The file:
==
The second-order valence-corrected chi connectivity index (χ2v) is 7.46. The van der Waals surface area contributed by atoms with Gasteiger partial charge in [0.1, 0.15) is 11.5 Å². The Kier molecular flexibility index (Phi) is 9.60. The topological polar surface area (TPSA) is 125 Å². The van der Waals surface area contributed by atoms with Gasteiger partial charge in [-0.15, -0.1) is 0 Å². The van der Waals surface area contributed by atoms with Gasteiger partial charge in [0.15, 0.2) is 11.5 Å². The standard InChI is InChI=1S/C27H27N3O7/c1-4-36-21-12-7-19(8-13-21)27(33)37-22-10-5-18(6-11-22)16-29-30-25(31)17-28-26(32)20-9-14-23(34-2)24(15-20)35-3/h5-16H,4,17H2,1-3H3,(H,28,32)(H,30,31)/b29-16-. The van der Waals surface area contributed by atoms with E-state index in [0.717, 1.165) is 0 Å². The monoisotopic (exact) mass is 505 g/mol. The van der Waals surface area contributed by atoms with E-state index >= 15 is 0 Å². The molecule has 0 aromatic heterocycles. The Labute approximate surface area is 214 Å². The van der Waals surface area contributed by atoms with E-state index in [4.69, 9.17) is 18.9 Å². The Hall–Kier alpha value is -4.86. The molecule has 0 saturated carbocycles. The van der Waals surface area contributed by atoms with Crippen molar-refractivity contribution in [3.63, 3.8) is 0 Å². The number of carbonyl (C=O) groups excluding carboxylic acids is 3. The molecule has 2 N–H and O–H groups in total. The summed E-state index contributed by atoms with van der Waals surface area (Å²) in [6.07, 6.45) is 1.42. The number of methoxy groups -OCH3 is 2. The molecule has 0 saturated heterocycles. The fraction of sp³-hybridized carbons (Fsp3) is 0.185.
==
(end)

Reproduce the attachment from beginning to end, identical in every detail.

The second-order valence-corrected chi connectivity index (χ2v) is 7.46. The van der Waals surface area contributed by atoms with Gasteiger partial charge in [0.1, 0.15) is 11.5 Å². The Kier molecular flexibility index (Phi) is 9.60. The topological polar surface area (TPSA) is 125 Å². The van der Waals surface area contributed by atoms with Gasteiger partial charge in [-0.15, -0.1) is 0 Å². The van der Waals surface area contributed by atoms with Gasteiger partial charge in [0.15, 0.2) is 11.5 Å². The standard InChI is InChI=1S/C27H27N3O7/c1-4-36-21-12-7-19(8-13-21)27(33)37-22-10-5-18(6-11-22)16-29-30-25(31)17-28-26(32)20-9-14-23(34-2)24(15-20)35-3/h5-16H,4,17H2,1-3H3,(H,28,32)(H,30,31)/b29-16-. The van der Waals surface area contributed by atoms with E-state index in [0.717, 1.165) is 0 Å². The monoisotopic (exact) mass is 505 g/mol. The van der Waals surface area contributed by atoms with E-state index >= 15 is 0 Å². The molecule has 0 aromatic heterocycles. The Labute approximate surface area is 214 Å². The van der Waals surface area contributed by atoms with E-state index in [4.69, 9.17) is 18.9 Å². The Hall–Kier alpha value is -4.86. The molecule has 0 saturated carbocycles. The van der Waals surface area contributed by atoms with Crippen molar-refractivity contribution in [3.63, 3.8) is 0 Å². The number of carbonyl (C=O) groups excluding carboxylic acids is 3. The molecule has 2 N–H and O–H groups in total. The summed E-state index contributed by atoms with van der Waals surface area (Å²) in [6.07, 6.45) is 1.42. The number of methoxy groups -OCH3 is 2. The molecule has 0 saturated heterocycles. The fraction of sp³-hybridized carbons (Fsp3) is 0.185.